I have a txt file with data of this form:
@HWI-ST999:188:C49E6ACXX:8:1101:11404:1998/1 NCGAGGGATGGGAGACCTGGTTGGAAATCCGTGGCTGTTTGGTTGGGGGAT + #4=DDFFDHDHHGJIIJIJIFHIIIJJIJJJDHIGIEDGHGI=CGHJJH9> @HWI-ST999:188:C49E6ACXX:8:1101:1754:2212/1 TCGAATGCATGATAACAATAACCCTGGAACAGGCAACCGTTGTCCCTGACC + CCCFFFFFHHHGHJJJJJJJJJJJJJJJJJJJJIJJJJJIIJJJJJJJJJJ
I would like to remove the
/1 of the end of every 5th line.
Is this possible with a one liner in bash, maybe with sed (OSX)?
Context: I extracted reads from a bam file with Bam2Fastq into the format fastq. But the subsequent processing does not cope with the /1 or /2 in my two files of paired-end reads.
Would be more accurate to call this a fastq file, it's not just a txt file...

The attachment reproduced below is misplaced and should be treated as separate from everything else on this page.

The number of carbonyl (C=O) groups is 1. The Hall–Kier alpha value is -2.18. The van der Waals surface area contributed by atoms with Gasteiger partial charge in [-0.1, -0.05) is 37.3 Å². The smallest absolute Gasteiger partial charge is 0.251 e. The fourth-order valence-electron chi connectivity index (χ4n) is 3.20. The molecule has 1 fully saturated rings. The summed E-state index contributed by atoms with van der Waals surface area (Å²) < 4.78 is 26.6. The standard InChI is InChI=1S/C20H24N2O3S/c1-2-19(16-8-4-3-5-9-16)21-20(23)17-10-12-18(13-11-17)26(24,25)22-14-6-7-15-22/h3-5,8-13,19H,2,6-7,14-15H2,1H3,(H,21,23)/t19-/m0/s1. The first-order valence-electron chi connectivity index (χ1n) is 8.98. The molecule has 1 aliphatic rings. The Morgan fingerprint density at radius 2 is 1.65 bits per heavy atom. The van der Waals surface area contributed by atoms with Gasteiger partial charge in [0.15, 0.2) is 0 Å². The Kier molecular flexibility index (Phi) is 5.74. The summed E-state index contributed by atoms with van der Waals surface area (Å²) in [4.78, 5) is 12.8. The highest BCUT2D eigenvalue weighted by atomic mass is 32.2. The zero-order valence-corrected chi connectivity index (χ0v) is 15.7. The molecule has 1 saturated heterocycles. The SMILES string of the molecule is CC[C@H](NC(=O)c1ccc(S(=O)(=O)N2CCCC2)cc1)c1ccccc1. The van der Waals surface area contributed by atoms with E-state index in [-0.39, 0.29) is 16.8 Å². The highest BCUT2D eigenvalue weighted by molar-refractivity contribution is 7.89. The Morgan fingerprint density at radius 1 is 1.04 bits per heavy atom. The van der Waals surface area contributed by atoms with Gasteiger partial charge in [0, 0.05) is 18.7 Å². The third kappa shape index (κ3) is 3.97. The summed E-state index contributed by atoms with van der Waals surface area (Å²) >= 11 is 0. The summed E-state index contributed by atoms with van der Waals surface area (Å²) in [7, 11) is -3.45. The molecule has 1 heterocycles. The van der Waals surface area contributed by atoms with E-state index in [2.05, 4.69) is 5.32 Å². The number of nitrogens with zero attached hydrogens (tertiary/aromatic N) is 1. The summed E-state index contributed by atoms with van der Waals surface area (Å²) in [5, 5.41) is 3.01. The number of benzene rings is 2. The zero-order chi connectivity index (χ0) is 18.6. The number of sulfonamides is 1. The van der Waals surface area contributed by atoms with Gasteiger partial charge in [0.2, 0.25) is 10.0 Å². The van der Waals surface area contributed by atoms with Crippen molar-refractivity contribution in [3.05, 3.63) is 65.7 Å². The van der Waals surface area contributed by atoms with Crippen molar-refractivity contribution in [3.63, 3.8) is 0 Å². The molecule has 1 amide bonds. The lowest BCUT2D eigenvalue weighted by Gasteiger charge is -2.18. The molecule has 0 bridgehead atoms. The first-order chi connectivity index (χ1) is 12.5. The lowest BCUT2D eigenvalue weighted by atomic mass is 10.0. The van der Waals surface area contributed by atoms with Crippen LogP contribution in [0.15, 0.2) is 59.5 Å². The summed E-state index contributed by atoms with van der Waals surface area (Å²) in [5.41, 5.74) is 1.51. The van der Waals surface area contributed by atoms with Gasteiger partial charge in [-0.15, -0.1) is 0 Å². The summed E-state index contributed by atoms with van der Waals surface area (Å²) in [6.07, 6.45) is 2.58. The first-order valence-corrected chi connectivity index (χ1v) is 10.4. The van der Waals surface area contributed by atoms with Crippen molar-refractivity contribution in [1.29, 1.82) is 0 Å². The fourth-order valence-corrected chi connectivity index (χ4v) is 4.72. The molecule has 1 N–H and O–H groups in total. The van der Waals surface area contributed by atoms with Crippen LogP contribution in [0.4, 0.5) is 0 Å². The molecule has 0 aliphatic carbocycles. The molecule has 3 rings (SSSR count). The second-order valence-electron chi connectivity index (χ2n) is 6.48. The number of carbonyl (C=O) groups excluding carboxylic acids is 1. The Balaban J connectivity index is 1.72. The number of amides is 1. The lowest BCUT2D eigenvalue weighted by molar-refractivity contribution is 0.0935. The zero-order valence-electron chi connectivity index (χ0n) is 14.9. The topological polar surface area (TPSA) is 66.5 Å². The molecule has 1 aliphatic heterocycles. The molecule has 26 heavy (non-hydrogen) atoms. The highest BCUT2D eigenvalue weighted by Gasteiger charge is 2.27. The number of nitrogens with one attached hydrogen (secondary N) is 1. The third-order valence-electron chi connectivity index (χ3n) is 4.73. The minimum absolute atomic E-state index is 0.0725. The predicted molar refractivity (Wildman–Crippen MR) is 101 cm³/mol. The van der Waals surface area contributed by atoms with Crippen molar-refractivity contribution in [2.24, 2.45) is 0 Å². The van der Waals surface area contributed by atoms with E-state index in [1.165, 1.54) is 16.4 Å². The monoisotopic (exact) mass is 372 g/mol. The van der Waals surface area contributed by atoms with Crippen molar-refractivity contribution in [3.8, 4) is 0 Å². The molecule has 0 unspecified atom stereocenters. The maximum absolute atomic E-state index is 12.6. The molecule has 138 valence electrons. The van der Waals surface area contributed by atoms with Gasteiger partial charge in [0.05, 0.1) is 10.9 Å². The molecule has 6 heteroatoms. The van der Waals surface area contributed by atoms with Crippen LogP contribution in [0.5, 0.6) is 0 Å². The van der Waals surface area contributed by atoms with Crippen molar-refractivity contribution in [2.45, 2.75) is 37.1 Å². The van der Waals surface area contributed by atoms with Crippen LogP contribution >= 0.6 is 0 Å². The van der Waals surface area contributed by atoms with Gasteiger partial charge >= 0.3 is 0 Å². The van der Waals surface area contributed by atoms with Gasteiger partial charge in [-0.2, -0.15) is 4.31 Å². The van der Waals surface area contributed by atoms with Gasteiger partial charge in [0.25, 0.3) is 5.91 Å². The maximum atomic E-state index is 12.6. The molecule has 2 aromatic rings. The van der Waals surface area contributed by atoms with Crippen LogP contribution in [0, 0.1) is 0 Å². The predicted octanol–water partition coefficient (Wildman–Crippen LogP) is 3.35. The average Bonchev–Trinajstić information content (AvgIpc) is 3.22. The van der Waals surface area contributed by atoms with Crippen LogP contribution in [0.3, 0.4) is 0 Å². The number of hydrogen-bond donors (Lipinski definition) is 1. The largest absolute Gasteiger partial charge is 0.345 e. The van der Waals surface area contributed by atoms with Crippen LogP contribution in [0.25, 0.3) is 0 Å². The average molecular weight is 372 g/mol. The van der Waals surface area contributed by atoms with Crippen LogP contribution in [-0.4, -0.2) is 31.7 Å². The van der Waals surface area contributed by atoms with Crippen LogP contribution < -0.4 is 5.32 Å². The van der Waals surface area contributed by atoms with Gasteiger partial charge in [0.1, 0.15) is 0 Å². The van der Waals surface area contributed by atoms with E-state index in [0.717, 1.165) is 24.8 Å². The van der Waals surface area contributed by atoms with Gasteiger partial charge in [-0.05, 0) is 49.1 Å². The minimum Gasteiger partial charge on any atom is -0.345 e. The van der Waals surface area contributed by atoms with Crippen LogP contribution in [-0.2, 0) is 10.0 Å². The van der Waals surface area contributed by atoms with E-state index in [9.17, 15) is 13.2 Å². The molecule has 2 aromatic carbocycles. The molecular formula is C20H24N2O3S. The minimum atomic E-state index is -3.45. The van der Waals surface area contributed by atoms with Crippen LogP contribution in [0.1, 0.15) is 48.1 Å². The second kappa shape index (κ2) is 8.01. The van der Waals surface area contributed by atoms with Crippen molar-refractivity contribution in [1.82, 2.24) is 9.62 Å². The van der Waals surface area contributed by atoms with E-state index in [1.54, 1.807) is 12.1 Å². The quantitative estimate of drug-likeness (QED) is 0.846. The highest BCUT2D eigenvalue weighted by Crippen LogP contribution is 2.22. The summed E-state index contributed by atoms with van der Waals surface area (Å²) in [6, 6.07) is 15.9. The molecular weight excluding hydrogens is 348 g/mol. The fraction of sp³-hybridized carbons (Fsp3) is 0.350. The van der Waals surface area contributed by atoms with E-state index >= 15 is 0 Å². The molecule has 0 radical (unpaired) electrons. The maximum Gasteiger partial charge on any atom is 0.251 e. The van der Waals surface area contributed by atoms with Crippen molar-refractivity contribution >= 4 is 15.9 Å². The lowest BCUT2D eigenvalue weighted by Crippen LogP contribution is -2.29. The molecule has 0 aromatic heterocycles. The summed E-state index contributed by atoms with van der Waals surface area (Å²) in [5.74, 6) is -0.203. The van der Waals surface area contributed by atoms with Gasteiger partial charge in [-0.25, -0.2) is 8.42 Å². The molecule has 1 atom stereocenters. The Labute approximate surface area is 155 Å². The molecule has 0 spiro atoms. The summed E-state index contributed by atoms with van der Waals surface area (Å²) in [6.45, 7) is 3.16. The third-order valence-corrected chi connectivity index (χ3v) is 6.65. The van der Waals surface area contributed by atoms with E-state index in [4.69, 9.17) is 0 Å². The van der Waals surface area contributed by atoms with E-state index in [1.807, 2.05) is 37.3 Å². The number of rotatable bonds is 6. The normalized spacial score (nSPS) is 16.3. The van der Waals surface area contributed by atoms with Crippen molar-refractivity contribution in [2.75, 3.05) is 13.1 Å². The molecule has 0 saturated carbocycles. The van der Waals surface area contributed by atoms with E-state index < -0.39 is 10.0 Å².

But someone who does not know what a fastq format is would be put off by it. And basically it can be called a txt file.
That doesn't make sense. You don't want answers from people who don't know what a fastq file is. This is biostars. We read fastq files at breakfast like normal people read the newspaper.
For this question it is unnecessary to know anything about biology. And I want to keep the question as easy to understand as possible. It would be more accurate to call it a fastq file, I guess, but not helpful here and in some cases maybe distracting. Although I guess 99.9% of people here know that it is a fastq file. And for those, I don't need to make it clear anyways.